Firefighters love to eat and there’s no better way to bond than to share food with someone.
2. Respect Your Crew
This means that you need to address your chiefs, captains, and engineers by their titles and only if they request otherwise do you use their first names. This is very important as you can really make enemies if you are thought of as disrespectful. Even if you have permission to use a first name, you always use someone’s title when working with them at a scene or in public.
3. Let the In-Jokes Flow Past You
You need to understand that the team around you is fully-formed and has bonded over a period of years. While they may be very keen to joke at others’ expense and your expense, you need to let this go and do not be tempted to crack any jokes of your own.
You’re too new and the team will feel you haven’t earned the right to make these jokes, yet. Don’t worry, your time will come.
4. Show up Early
Truthfully, being early is always a good thing and we’d recommend that you keep up this habit throughout your career. Get into work at least 30 minutes before your shift starts so that you can prepare effectively for the day and catch up on any tasks that need dealing with before you start work in earnest.
In the fire service they say, “Early is on-time and on-time is late.”
5. Work Hard
Sure, this seems like stating the obvious but when you’re being assessed constantly, the easiest way to annoy your supervisor is to be constantly slacking off. If you’re not putting in everything you have when you know that you’re being evaluated, how can anyone trust you to give your all when you’re not being watched?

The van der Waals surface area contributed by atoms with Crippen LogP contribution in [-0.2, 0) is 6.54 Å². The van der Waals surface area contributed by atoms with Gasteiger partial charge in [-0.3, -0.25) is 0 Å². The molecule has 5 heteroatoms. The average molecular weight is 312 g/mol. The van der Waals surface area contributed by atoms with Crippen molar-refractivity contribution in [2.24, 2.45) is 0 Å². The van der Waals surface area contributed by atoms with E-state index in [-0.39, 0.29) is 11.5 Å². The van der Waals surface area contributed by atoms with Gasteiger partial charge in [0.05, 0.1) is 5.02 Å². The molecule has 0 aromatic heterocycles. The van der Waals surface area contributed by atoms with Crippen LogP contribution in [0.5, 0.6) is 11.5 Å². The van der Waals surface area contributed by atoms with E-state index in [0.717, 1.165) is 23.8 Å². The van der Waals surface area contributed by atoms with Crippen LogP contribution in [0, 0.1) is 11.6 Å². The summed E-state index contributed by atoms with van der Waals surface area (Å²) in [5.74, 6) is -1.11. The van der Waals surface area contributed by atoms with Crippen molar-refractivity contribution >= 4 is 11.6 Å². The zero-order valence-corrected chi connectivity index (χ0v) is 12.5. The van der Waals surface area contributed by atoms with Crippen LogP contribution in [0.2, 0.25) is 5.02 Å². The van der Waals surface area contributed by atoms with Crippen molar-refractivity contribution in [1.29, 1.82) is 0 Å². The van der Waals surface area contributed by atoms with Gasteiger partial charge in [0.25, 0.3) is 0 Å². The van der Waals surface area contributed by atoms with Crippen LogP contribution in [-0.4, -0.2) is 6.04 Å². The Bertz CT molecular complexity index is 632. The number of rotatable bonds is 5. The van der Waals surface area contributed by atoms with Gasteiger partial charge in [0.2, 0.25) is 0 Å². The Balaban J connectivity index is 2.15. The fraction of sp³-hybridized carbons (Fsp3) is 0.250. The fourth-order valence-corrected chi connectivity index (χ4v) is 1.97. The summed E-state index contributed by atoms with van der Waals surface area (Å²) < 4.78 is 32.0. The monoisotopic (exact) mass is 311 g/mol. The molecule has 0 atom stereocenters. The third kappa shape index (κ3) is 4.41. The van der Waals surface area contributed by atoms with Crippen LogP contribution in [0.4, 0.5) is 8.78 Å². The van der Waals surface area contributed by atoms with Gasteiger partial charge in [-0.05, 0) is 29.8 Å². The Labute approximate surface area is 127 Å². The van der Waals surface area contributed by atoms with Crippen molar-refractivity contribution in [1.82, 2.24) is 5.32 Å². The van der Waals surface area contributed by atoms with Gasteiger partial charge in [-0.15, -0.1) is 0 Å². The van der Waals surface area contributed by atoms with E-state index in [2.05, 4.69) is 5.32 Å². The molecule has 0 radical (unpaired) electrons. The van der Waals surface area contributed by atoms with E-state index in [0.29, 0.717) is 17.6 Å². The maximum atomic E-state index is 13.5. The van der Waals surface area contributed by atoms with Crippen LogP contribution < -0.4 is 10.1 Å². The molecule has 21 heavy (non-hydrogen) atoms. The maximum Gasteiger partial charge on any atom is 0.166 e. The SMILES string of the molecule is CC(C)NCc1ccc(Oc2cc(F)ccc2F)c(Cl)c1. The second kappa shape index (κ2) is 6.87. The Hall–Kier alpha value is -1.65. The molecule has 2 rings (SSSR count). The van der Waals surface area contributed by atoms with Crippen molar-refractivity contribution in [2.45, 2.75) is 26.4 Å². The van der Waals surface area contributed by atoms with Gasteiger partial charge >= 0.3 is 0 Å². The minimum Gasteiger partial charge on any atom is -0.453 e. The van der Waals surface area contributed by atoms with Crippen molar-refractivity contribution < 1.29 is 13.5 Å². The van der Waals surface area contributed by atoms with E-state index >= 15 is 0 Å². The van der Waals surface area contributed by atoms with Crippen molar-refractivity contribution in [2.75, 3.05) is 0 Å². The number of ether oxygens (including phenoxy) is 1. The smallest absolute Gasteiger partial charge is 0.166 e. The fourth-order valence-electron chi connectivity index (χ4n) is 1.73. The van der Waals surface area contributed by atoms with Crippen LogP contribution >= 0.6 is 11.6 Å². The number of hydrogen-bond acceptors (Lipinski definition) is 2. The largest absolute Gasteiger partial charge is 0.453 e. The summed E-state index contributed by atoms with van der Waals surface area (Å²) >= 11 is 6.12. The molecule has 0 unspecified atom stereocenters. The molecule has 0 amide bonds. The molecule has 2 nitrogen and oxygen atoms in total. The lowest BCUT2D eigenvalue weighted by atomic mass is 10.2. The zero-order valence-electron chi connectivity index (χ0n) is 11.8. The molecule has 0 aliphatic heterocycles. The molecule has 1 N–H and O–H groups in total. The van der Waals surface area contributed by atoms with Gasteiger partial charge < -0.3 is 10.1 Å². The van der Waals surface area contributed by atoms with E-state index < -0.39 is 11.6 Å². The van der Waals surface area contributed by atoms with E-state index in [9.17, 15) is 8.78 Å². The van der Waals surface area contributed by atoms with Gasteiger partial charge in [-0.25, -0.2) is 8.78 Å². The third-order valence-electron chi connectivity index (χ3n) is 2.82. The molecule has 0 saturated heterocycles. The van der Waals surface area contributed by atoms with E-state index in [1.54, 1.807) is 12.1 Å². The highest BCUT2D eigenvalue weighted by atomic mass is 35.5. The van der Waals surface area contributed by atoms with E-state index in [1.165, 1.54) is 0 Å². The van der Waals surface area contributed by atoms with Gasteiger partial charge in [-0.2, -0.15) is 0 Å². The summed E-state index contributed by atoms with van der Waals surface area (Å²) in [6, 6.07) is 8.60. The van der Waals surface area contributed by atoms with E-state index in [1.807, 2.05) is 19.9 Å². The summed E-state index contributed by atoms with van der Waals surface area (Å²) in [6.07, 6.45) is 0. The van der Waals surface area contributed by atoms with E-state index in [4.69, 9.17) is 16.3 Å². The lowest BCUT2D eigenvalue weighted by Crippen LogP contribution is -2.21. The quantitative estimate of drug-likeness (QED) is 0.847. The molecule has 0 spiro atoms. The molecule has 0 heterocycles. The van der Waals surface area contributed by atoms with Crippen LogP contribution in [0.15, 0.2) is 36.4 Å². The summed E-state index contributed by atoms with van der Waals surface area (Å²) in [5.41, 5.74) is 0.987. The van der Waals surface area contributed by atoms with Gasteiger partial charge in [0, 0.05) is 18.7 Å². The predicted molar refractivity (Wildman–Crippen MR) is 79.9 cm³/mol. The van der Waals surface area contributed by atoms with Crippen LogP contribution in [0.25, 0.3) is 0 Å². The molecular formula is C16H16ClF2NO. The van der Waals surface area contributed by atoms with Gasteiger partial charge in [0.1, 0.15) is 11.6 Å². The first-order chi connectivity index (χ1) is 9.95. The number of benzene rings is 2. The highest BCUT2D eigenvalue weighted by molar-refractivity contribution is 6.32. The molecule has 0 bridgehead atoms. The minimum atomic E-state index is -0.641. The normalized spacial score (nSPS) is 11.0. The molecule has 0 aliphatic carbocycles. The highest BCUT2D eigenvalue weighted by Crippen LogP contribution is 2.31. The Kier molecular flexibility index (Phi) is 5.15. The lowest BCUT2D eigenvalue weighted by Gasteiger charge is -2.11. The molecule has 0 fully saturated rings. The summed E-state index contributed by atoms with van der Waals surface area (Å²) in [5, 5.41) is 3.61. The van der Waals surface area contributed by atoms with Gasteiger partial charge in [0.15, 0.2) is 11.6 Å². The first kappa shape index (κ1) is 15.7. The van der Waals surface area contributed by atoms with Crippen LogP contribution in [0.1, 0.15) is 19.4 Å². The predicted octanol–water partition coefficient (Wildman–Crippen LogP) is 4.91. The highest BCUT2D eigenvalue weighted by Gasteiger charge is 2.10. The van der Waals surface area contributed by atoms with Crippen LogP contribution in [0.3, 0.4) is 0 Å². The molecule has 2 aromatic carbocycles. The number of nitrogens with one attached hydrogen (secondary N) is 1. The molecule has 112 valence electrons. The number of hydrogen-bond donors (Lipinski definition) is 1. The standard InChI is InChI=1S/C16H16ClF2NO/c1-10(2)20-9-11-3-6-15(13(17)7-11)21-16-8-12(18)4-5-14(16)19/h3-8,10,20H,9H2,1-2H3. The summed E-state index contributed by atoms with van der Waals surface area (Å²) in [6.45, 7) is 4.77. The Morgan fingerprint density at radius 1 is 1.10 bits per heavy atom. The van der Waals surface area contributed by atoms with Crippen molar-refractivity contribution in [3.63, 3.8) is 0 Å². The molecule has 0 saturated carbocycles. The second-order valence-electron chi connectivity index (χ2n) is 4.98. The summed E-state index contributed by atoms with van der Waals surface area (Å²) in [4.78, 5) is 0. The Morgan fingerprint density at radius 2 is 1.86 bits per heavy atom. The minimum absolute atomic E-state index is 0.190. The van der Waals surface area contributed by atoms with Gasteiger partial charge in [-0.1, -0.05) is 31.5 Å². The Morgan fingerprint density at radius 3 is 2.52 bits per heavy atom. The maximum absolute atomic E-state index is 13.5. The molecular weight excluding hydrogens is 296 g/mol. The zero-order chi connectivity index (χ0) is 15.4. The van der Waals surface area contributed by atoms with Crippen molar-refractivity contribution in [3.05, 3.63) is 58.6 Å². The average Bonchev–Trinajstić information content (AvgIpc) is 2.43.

6. Take Notes
You will be bombarded with information, tips, stats, techniques, terminology, and methods as a new firefighter. And it’s impossible for most to remember everything right away.
Sure, it’s 2020 but the most useful thing you can keep on you is a pen, not a smartphone. When someone gives you advice or instruction – write it down. When somebody asks you to do something, write that down too. You’ll learn more and remember more when you do.
7. Learn to Love Learning
You may have hated school but this isn’t school – this is your career and the more you learn, the better you will be and more importantly, the safer you, your fellow firefighters and the general public will be too. Firefighters work is, quite literally, about life and death. You have to take it seriously.
Training and learning is a huge part of the job as a firefighter. Whether you’re reviewing infrequently used skills like high rise firefighting operations or taking in the new changes to the emergency medical protocols, there is always something to be learning or studying. And once you learn it all, there will be new things added as things change.
8. Listen to Senior Firefighters
Sure, you’re going to get some of the same old “war stories” come up every now and again. Never mind, you’re trying to build bonds with your crew and that means keeping your mouth shut (except to ask questions) and listening to what they have to say. The informal lessons that you can learn through the stories of your more experienced colleagues are more a lot more than anything that can be learned in a book.
9. Anticipate What’s Expected of You
It’s a fine line to walk but you ought to be trying to do everything that you can do. You don’t want the Captain to be sitting you down to explain what you need to do, because when that happens – you’re in serious trouble, even if you don’t realize it.
You should be “Johnny-on-the-spot” and when someone asks you to do something, you have already started doing it.
10. Don’t Leave Your Officer
Unless you are directly told to separate, you stay within reach of your officer at all times.